It made sense, therefore, that the statute would direct a career prosecutor to address that risk by pursuing the death penalty only against those who are indeed the very worst individuals.  And that decision would be the most sound if his inquiry were focused exclusively on the mitigating circumstances available, from the perspective of one whose profession is meant to train the mind to judge fairly and rationally.

In this way the statute tethers the most difficult and emotional of criminal prosecutions to solid constitutional ground, avoiding the introduction of emotion or prejudice into a prosecutor’s selection of defendants for a possible death sentence.  It ensures that defendants who are not truly death-worthy will avoid a procedure in which the jurors’ deliberations become a zero sum game.  A procedure in which any acknowledgment of the suffering of both the victim and the defendant — though vastly different in degree and in kind — cannot both occur at once.

When a prosecutor fulfills his obligations as a dispassionate gatekeeper, twelve individuals may be spared the most gut-wrenching decision a government can require of them:  whether to command the death of another human being.


At that moment, during the months when this first motion to strike the death penalty was being drafted and argued to the court, we were still far from beginning the first of our two trials against Mackey and Anders.  There was no way that either the attorneys or the judge and I could foresee how prescient this argument would appear at the conclusion of the State’s case against Mackey.

For in the end, after years of preparing the case for trial, and then months of jury selection and the trial itself, Mackey would be convicted of the crimes but he would not receive the death penalty.  The prosecutor would pursue Mackey’s death vigorously, for many years leading up to trial, yet after just a few days of considering Mackey’s death-worthiness, four of the twelve jurors who judged him would decide that his mitigating circumstances were sufficient to spare his life.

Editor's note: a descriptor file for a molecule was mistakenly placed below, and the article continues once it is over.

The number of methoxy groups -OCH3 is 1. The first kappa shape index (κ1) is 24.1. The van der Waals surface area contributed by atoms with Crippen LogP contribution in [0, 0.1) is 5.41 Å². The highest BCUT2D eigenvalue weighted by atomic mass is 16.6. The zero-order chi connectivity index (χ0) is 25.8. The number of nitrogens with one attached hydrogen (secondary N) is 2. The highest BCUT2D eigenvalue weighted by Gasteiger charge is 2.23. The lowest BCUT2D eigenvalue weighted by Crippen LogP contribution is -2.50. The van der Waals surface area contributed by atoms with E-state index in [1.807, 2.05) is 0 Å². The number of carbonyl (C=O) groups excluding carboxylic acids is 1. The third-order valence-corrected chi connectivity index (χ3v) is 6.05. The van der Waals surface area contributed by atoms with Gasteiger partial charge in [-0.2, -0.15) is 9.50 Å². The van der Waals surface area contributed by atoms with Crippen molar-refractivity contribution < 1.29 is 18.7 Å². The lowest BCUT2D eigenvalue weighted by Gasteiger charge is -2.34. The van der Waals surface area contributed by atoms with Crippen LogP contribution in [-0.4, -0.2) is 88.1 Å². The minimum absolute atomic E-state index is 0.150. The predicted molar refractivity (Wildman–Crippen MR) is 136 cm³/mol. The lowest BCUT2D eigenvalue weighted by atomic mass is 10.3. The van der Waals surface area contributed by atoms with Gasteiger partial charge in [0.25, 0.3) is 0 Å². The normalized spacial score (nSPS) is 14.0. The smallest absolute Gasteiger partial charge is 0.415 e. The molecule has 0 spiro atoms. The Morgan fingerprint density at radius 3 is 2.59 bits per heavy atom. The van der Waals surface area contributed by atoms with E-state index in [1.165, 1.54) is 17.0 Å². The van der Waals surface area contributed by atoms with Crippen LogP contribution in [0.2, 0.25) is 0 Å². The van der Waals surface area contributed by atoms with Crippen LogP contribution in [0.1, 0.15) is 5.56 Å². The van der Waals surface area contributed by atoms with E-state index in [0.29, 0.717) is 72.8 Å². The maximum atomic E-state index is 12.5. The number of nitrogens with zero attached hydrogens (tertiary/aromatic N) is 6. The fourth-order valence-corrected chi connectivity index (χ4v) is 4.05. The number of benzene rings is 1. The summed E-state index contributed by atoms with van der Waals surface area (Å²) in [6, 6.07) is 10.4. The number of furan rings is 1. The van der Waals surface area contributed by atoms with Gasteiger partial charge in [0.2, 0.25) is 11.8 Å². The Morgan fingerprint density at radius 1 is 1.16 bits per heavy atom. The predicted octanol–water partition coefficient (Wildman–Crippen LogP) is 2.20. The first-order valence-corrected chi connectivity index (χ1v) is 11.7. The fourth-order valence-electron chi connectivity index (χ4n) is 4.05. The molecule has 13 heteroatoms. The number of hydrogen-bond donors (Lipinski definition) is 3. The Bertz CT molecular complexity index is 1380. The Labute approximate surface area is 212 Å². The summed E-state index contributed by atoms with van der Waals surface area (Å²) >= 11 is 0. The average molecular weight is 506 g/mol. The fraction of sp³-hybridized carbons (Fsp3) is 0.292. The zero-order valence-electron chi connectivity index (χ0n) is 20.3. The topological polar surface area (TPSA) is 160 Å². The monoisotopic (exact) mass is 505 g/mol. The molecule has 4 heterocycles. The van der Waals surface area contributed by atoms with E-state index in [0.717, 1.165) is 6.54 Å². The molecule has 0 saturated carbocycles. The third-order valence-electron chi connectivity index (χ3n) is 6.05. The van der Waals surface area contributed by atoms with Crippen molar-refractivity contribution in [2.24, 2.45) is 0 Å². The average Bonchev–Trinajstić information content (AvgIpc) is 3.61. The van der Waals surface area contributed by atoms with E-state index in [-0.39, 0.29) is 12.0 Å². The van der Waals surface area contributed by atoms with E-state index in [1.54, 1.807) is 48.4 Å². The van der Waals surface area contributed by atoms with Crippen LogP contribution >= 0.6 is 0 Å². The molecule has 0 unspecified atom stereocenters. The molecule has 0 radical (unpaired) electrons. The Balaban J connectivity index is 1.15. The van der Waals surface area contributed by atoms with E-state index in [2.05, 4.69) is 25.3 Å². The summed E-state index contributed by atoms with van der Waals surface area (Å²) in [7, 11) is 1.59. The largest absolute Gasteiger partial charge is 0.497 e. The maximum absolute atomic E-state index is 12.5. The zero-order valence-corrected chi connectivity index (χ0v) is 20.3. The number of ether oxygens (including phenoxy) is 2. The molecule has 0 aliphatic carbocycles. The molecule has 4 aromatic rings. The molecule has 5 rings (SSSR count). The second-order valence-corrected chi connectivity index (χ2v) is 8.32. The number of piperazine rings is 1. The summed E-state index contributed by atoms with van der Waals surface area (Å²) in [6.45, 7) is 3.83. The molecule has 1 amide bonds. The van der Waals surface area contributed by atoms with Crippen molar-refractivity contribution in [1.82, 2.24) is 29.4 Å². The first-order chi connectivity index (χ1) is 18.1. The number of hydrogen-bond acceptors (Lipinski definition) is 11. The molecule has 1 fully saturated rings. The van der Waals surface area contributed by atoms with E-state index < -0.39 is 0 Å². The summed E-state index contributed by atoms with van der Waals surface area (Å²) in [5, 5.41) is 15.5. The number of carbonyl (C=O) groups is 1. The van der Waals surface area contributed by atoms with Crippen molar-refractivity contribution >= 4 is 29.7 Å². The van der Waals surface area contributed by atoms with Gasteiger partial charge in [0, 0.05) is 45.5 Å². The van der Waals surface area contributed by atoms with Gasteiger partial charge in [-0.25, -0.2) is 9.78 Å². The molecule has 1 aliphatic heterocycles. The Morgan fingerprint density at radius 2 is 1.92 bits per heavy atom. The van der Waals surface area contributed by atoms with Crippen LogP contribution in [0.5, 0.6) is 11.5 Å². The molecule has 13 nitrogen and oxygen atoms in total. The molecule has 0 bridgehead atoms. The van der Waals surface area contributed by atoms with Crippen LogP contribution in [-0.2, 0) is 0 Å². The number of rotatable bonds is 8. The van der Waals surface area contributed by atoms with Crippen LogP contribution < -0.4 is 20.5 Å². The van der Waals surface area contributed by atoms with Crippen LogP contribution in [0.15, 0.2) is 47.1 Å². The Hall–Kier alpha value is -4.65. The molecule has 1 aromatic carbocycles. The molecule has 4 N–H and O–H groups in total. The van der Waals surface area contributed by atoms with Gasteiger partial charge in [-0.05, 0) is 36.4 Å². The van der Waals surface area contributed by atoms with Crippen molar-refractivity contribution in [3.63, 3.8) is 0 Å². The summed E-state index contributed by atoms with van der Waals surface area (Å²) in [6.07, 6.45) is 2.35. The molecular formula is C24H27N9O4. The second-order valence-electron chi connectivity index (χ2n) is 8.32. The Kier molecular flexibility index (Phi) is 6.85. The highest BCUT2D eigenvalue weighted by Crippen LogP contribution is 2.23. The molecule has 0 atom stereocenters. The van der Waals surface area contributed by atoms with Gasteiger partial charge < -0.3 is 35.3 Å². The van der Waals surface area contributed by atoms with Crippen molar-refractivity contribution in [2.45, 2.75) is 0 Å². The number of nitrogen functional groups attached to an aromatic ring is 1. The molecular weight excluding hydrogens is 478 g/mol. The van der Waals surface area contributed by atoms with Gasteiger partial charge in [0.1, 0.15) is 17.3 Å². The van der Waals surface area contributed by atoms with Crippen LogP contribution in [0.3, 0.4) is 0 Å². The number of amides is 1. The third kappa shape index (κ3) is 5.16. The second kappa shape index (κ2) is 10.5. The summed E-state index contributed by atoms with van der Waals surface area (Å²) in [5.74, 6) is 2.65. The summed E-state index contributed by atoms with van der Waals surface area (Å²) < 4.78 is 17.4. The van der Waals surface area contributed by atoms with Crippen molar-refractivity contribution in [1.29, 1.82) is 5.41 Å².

And what we would suspect is that somewhere in the process of deciding whether to seek the death penalty against Mackey, the prosecutor had placed so much emphasis on the terrible details of the crime — on the horrible deaths of those six individuals — that he’d become blinded to the quality of the mitigating circumstances Mackey’s attorneys presented.

Then, as fuel for our suspicions, less than a month after the jury would spare Mackey’s life, another jury in another case would decide unanimously to spare the life of that defendant — a Black man convicted of targeting and killing a police officer.  Their decision not to impose the death penalty in that case would take all twelve jurors little more than an hour.

Within a span of a few weeks two separate juries, deliberating in two different cases under the same courthouse roof, would refuse to impose the death penalty — by decisive votes.  That fact would suggest to many who’d been observing that the prosecutor might have made better decisions had he judged the cases more dispassionately, giving less emphasis to the facts of the crimes and more to the facts of mitigation.  Had he been open to seeing what four of the twelve jurors in Mackey’s case would see:  those six dead bodies, yes, but also the circumstances of Mackey’s own life.  Circumstances which — though in no way an excuse for his terrible crimes — offered a reason to believe that putting him to death served no higher purpose.

3.12 Equal Protection under the Law